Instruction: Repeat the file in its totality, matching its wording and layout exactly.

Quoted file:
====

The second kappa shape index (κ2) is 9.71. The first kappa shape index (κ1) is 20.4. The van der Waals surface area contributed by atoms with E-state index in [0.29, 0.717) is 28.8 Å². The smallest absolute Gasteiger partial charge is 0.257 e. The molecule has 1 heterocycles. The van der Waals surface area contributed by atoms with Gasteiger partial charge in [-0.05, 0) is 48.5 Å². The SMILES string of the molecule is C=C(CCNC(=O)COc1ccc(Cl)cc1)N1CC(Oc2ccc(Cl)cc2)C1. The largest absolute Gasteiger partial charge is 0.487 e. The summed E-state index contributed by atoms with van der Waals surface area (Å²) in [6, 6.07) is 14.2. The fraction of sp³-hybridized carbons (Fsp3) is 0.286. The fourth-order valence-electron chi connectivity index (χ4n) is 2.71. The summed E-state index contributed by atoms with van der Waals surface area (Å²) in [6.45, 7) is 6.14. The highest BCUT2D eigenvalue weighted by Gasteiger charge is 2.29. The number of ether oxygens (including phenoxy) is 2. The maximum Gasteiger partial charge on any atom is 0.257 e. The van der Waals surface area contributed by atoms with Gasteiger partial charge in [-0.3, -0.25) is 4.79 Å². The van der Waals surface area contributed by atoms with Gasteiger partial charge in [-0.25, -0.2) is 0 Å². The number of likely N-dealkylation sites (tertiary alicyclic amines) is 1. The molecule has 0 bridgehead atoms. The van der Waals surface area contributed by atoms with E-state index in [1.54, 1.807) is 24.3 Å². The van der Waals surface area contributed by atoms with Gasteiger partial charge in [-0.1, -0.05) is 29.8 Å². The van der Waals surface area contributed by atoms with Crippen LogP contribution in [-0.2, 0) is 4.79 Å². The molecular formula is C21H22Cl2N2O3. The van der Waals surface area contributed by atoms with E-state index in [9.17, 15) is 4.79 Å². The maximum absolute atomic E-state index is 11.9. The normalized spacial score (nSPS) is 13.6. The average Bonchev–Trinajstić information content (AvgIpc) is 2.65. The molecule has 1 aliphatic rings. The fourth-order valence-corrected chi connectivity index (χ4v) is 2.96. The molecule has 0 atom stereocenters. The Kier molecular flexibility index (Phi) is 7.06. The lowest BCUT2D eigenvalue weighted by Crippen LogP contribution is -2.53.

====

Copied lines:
The second kappa shape index (κ2) is 9.71. The first kappa shape index (κ1) is 20.4. The van der Waals surface area contributed by atoms with E-state index in [0.29, 0.717) is 28.8 Å². The smallest absolute Gasteiger partial charge is 0.257 e. The molecule has 1 heterocycles. The van der Waals surface area contributed by atoms with Gasteiger partial charge in [-0.05, 0) is 48.5 Å². The SMILES string of the molecule is C=C(CCNC(=O)COc1ccc(Cl)cc1)N1CC(Oc2ccc(Cl)cc2)C1. The largest absolute Gasteiger partial charge is 0.487 e. The summed E-state index contributed by atoms with van der Waals surface area (Å²) in [6, 6.07) is 14.2. The fraction of sp³-hybridized carbons (Fsp3) is 0.286. The fourth-order valence-electron chi connectivity index (χ4n) is 2.71. The summed E-state index contributed by atoms with van der Waals surface area (Å²) in [6.45, 7) is 6.14. The highest BCUT2D eigenvalue weighted by Gasteiger charge is 2.29. The number of ether oxygens (including phenoxy) is 2. The maximum Gasteiger partial charge on any atom is 0.257 e. The van der Waals surface area contributed by atoms with Gasteiger partial charge in [-0.3, -0.25) is 4.79 Å². The van der Waals surface area contributed by atoms with Gasteiger partial charge in [-0.25, -0.2) is 0 Å². The number of likely N-dealkylation sites (tertiary alicyclic amines) is 1. The molecule has 0 bridgehead atoms. The van der Waals surface area contributed by atoms with E-state index in [1.54, 1.807) is 24.3 Å². The van der Waals surface area contributed by atoms with Gasteiger partial charge in [-0.1, -0.05) is 29.8 Å². The van der Waals surface area contributed by atoms with Crippen LogP contribution in [-0.2, 0) is 4.79 Å². The molecular formula is C21H22Cl2N2O3. The van der Waals surface area contributed by atoms with E-state index in [9.17, 15) is 4.79 Å². The maximum absolute atomic E-state index is 11.9. The normalized spacial score (nSPS) is 13.6. The average Bonchev–Trinajstić information content (AvgIpc) is 2.65. The molecule has 1 aliphatic rings. The fourth-order valence-corrected chi connectivity index (χ4v) is 2.96. The molecule has 0 atom stereocenters. The Kier molecular flexibility index (Phi) is 7.06. The lowest BCUT2D eigenvalue weighted by Crippen LogP contribution is -2.53.